Possibly the most mysterious aspect of sex work is also the one that seems the most simple. Why is there such demand for it?
You might be tempted to roll your eyes and say well, duh, that's because people want sex. That's obviously true. But wanting it so much you're prepared to spend serious money to get it from a professional instead of trying your luck on the dating market? Wouldn't having a steady partner be better - and cheaper - than hiring prostitutes to satisfy your cravings?
"I wouldn't want anyone to think I consider myself an expert on love," Fatima cautions, "but I see a lot of people, who come to me for something very important to them. And no, I don't just mean rubbing body parts."
Sex, Fatima believes, is about more than that. Much more. It's a critical part of being accepted and loved as a full human being.
"We all need to be loved," she says. "But what does that mean, really? For many people, it means being accepted and valued for who they truly are. Including sexually."
Fatima believes intimate love has three components. "People want to be loved for what's between their ears, what's in their heart, and what's in their pants. We are all sexual beings; it's an integral part of being human, that we engage in sex outside of baby-making. We don't all want the same thing. Some people don't even want intercourse. But we all need to feel accepted for who we are sexually."
Her clients, she explains, are on the whole straight men in stable relationships. Many are married. "You can tell by the mark on their finger where the ring was up until five minutes earlier." They love their partners, she is convinced of that. "But there's something missing in their lives. They tell me this sometimes. These are guys who aren't into crazy wild sex; I tend to screen those out. My clients aren't scary sexually. But they don't like it when their woman makes them feel dirty for desiring something a little more exciting than missionary in the dark once a week."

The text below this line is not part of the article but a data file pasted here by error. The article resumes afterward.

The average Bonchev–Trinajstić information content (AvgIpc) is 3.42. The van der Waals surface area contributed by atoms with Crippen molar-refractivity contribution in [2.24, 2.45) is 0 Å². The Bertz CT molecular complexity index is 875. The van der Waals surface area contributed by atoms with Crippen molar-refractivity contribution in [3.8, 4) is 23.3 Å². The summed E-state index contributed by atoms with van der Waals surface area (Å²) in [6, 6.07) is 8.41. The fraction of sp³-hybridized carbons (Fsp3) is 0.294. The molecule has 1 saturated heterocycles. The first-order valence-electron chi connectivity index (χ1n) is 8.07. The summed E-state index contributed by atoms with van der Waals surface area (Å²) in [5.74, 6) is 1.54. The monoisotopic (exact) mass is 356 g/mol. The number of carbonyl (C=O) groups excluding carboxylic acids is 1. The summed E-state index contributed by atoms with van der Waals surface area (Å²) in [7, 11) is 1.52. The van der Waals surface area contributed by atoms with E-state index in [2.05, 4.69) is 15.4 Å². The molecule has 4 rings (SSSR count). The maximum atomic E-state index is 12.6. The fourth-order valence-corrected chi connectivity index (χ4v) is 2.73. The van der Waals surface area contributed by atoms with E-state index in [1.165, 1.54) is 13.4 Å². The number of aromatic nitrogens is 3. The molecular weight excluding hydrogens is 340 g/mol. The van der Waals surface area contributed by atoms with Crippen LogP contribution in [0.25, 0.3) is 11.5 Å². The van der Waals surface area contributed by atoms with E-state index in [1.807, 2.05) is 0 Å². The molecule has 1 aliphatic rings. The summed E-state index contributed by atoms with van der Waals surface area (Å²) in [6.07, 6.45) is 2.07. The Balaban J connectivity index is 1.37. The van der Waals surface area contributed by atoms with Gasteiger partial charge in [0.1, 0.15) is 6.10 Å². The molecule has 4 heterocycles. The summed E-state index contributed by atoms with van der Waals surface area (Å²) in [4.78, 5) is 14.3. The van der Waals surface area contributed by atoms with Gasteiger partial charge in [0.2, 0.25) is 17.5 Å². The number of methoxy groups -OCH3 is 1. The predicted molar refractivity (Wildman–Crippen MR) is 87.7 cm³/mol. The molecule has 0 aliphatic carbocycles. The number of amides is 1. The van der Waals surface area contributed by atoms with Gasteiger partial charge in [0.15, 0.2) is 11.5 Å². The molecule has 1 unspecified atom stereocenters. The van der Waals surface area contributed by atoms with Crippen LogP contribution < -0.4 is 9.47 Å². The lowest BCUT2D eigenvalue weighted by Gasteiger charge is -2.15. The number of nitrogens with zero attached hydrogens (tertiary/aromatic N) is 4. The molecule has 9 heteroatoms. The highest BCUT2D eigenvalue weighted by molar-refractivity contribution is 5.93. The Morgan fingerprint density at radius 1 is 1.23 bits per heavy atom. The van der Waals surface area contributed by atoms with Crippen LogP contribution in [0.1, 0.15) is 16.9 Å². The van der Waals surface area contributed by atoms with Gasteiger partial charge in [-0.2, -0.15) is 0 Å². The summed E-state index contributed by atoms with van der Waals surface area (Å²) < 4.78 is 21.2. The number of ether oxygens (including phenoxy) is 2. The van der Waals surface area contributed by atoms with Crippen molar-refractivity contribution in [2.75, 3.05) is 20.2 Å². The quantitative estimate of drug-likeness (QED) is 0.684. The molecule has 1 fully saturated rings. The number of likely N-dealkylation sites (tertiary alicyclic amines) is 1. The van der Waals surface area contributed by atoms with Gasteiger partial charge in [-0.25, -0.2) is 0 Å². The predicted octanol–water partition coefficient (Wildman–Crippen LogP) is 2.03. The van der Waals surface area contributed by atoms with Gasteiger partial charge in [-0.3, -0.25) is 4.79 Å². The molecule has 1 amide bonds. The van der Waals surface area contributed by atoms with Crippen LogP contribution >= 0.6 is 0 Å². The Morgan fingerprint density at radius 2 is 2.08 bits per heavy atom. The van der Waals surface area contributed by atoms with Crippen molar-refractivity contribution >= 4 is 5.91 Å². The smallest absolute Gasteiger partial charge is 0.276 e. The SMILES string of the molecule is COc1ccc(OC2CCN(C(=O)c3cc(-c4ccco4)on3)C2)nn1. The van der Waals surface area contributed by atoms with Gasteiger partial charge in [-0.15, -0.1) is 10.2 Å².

For instance, she says, too many women refuse to engage in oral sex. "Wives could stop their husbands from wanting to cheat if they could just learn to do that properly once or twice a week. And by 'properly' I mean, 'if they could learn to enjoy it'. All straight guys love it, and most straight women stop doing it soon after marriage. I never understood why. That's the bulk of my business, by the way. Guys who come to me for that because they can't get it at home."
But sexual estrangement goes beyond this particular detail and encompasses a desire heterosexual men have to feel intimately welcome by the women they love. They want to be appreciated not just for the status or stability or financial security they provide, but for the sexual pleasure they want to give as well.
"Most of the guys I know would be ecstatic if their wife would relax a bit and trust that their man is deeply in love with them. If they could just stop trying to control everything and let go. They should know a man loves looking at his partner's body and that he thinks she's perfect just the way she is. He's not looking for a model with an unnaturally tight body, just a normal woman who's into him. He wants to see her smile but he especially wants to see her body enjoy sexual pleasure. That's the biggest turn-on there is for a straight guy. I get questions all the time about how to please a woman, and what to do if she doesn't react to something the way he was hoping. My married clients aren't cheaters even though technically they do cheat when they come see me. They don't want to have affairs. They want their wife to love them fully. It's not at all the same thing. They have a profound need for this love and acceptance that drives them to my bed in desperation."
Fatima is aware that if people took her advice, her business would decline. "But you know what? In the end, people would be happier if nobody needed prostitutes. That would be a good thing."